After it rains, the air clears somewhat and you can actually see the Bird's Nest quite clearly and the sky becomes quite blue. Saturday had "blue" skies but was also ridiculously hot.
With June still away at NSF events and Yan hanging out with her sister-in-law, I ventured off on my own to the Forbidden City. It was probably a bad choice of days to visit as it was so incredibly hot. I know why the Chinese ladies all carry umbrellas now! Still it was a beautiful site to see. I almost bought ice cream to eat to cool down, but decided that pea flavored ice cream just wasn't my thing. Whatever happened to vanilla? I was amazed by the immense size of the Forbidden City. I can't image that I even saw half of it. Just like New Yorkers go to the Hamptons, the emperors used to go to the Summer Palace and now I know why... to get away from the terrible heat of the Beijing summer and it's only June!
All of the tour books claimed that there is a Starbucks in the Forbidden City but I never found it. I just looked online and apparently it was shut down.
So much for me having a blueberry muffin and a latte!
I must admit that I did stumble across a Starbucks later in the day and got excited for a coffee. I don't really visit Starbucks itself that often in the US but I do love coffee and muffins and they are both very hard to find here, so Starbucks is a big treat. Also- my $7 coffee maker I bought for the apartment here makes very watery coffee. It brews the coffee it about 1 minute. I don't know why, but it doesn't seem to work right, yielding very speedy but very watery brown coffee. Sad. Unfortunately that Starbucks was sold out of blueberry muffins (I think that is the 2nd time I have tried to get blueberry muffins) so I was resorted to getting mandarin flavored muffins. It was that or red bean scones! I think perhaps Starbucks doesn't realize that it isn't the locals that visit, but the tourists that do, so they should just make thousands of blueberry muffins to sell.
Enjoy the photos of the Forbidden City! I really enjoyed snapping photos of people with their umbrellas! There was also a lot of construction going on at the Forbidden City. I wonder if they will finish in time for the Olympics.... Also- the reason the photos are never very vivid is due to the constant smog in Beijing. I am always tempted to photoshop them to make the colors of the buildings look brighter but that would not show you the smog!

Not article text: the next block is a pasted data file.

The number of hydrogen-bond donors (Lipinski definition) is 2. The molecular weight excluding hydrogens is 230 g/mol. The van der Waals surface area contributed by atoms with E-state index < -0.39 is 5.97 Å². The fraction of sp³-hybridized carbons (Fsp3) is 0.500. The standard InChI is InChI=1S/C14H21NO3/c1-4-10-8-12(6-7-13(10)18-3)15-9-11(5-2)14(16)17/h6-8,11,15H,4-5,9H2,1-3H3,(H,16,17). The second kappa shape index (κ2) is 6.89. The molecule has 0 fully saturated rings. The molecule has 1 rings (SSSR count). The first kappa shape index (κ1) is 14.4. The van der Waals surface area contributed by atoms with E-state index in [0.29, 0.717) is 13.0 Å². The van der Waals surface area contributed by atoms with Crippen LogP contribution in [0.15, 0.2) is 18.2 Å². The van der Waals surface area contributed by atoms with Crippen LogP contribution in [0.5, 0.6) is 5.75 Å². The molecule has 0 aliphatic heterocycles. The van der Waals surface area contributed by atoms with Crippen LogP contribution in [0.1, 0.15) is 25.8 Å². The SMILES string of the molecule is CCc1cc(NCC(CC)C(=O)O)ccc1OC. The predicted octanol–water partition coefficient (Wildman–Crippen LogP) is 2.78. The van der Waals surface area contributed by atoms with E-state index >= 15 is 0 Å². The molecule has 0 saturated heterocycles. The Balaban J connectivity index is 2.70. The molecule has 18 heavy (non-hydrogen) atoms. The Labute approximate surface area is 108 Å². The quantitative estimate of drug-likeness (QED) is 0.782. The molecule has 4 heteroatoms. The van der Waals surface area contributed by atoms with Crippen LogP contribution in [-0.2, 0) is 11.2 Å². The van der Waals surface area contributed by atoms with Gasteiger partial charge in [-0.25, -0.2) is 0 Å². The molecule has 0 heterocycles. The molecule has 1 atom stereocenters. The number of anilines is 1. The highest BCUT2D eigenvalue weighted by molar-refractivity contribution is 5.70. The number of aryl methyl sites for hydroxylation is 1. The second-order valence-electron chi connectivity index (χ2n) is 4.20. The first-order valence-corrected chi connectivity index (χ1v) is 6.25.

I left the Forbidden City and went through to see Mao and Tiananmen square. I am old enough to remember the protests of Tiananmen square. It was very interesting to see the picture of Mao and Tianamen square as they are such famous sites and I have seen them so many times in the news. There were these fountains in front of Mao that suddenly came on and did a kind of show...sort of like at the Bellagio in Vegas but on a much smaller scale and with no music. Different patterns of water fountains shot up at different times.
I like to wander when I travel as often the best finds are off the beaten path. I have found great stores, restaurants, and sights walking away from the main touristy areas in so many countries. Usually the local people are more than happy to see you and are friendly. I have brought home great things from shops that are away from the touristy areas and are in the more local areas by doing this. So after my visit to Tiananmen, I started to walk. I came across a lovely little park with koi fish. There was a man at the park dressed in an official looking outfit, like a security guard. Anytime someone got too close to the pond, his job was to yell at them. I then came across a fancy shopping area. I liked how between the fancy shops there was a McDonalds. You would never see that on 5th Avenue in NYC! I also discovered a good place to find a clean and proper toilet is at McDonalds. I think this is why Mary Lynn sent me to China first!
I then came across this row of stalls selling anything you can imagine on a stick. Squid on a stick, corn on the cob on a stick, crab on a stick, sugar on a stick....
and the workers at every stall had exactly the same hat and apron on.
I kept walking and came across hutongs.
To quote wikipedia, "In Beijing, hutongs are alleys formed by lines of siheyuan, traditional courtyard residences. Many neighbourhoods were formed by joining one siheyuan to another to form a hutong, and then joining one hutong to another. The word hutong is also used to refer to such neighbourhoods.
Since the mid-20th century, the number of Beijing hutongs has dropped dramatically as they are demolished to make way for new roads and buildings. More recently, some hutongs have been designated as protected areas in an attempt to preserve this aspect of Chinese cultural history."
I immediately fell in love with the hutongs. The architecture is amazing and there are so many doors and alley ways. I just want to explore them all! I had left the touristy part and it was just me and my camera and people sitting in a park playing games and such. Everyone was smiling at me and said hello. I was cautious about taking photos or entering the alleys but one man waved me in and after I entered the first, I wasn't afraid. There were shops and restaurants in them.
I came across a restaurant and took their card so I could return to it. I really want to see inside some of the courtyard houses and several restaurants now occupy houses so this is a good way to get to see them. Apparently you can live in courtyard houses which is a very interesting place to live! After walking around for a long time, I was tired and took a taxi home. There are so many hutongs in Beijing that I can't wait to have some time to go explore more. The architecture is truly incredible. I don't think these photos do them justice and next time I'll aim to take better photos!